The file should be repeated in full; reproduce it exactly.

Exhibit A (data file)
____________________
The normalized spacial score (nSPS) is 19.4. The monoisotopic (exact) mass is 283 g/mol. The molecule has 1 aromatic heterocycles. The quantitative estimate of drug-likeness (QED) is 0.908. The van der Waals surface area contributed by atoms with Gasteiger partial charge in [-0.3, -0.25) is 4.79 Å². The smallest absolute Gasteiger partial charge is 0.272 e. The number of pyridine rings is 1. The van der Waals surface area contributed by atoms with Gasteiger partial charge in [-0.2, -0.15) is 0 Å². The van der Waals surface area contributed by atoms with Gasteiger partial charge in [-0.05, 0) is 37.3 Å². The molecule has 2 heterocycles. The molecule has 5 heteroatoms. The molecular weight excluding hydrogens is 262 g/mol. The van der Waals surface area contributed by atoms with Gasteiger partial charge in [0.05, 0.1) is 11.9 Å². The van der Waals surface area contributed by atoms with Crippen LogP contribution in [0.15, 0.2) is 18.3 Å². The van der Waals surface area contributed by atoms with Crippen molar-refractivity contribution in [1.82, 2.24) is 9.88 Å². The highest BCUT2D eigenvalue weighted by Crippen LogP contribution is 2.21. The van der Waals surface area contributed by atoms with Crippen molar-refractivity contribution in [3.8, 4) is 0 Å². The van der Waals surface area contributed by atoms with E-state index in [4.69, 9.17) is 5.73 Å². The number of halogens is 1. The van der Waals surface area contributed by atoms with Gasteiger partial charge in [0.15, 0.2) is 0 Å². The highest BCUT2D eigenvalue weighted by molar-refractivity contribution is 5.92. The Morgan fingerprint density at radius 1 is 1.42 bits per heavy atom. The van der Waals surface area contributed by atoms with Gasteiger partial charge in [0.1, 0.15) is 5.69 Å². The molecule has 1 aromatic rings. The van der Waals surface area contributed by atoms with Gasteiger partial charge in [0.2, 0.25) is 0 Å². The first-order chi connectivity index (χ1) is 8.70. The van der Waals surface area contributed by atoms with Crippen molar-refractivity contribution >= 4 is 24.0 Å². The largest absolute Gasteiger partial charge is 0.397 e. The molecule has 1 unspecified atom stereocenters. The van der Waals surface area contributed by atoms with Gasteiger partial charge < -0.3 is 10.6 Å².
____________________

The normalized spacial score (nSPS) is 19.4. The monoisotopic (exact) mass is 283 g/mol. The molecule has 1 aromatic heterocycles. The quantitative estimate of drug-likeness (QED) is 0.908. The van der Waals surface area contributed by atoms with Gasteiger partial charge in [-0.3, -0.25) is 4.79 Å². The smallest absolute Gasteiger partial charge is 0.272 e. The number of pyridine rings is 1. The van der Waals surface area contributed by atoms with Gasteiger partial charge in [-0.2, -0.15) is 0 Å². The van der Waals surface area contributed by atoms with Gasteiger partial charge in [-0.05, 0) is 37.3 Å². The molecule has 2 heterocycles. The molecule has 5 heteroatoms. The molecular weight excluding hydrogens is 262 g/mol. The van der Waals surface area contributed by atoms with Gasteiger partial charge in [0.05, 0.1) is 11.9 Å². The van der Waals surface area contributed by atoms with Crippen LogP contribution in [0.15, 0.2) is 18.3 Å². The van der Waals surface area contributed by atoms with Crippen molar-refractivity contribution in [1.82, 2.24) is 9.88 Å². The highest BCUT2D eigenvalue weighted by Crippen LogP contribution is 2.21. The van der Waals surface area contributed by atoms with Crippen molar-refractivity contribution in [3.8, 4) is 0 Å². The van der Waals surface area contributed by atoms with E-state index in [4.69, 9.17) is 5.73 Å². The number of halogens is 1. The van der Waals surface area contributed by atoms with Gasteiger partial charge in [0.15, 0.2) is 0 Å². The highest BCUT2D eigenvalue weighted by molar-refractivity contribution is 5.92. The Morgan fingerprint density at radius 1 is 1.42 bits per heavy atom. The van der Waals surface area contributed by atoms with Gasteiger partial charge in [0.1, 0.15) is 5.69 Å². The molecule has 1 aromatic rings. The van der Waals surface area contributed by atoms with Gasteiger partial charge in [0.2, 0.25) is 0 Å². The first-order chi connectivity index (χ1) is 8.70. The van der Waals surface area contributed by atoms with Crippen molar-refractivity contribution >= 4 is 24.0 Å². The largest absolute Gasteiger partial charge is 0.397 e. The molecule has 1 unspecified atom stereocenters. The van der Waals surface area contributed by atoms with Gasteiger partial charge < -0.3 is 10.6 Å².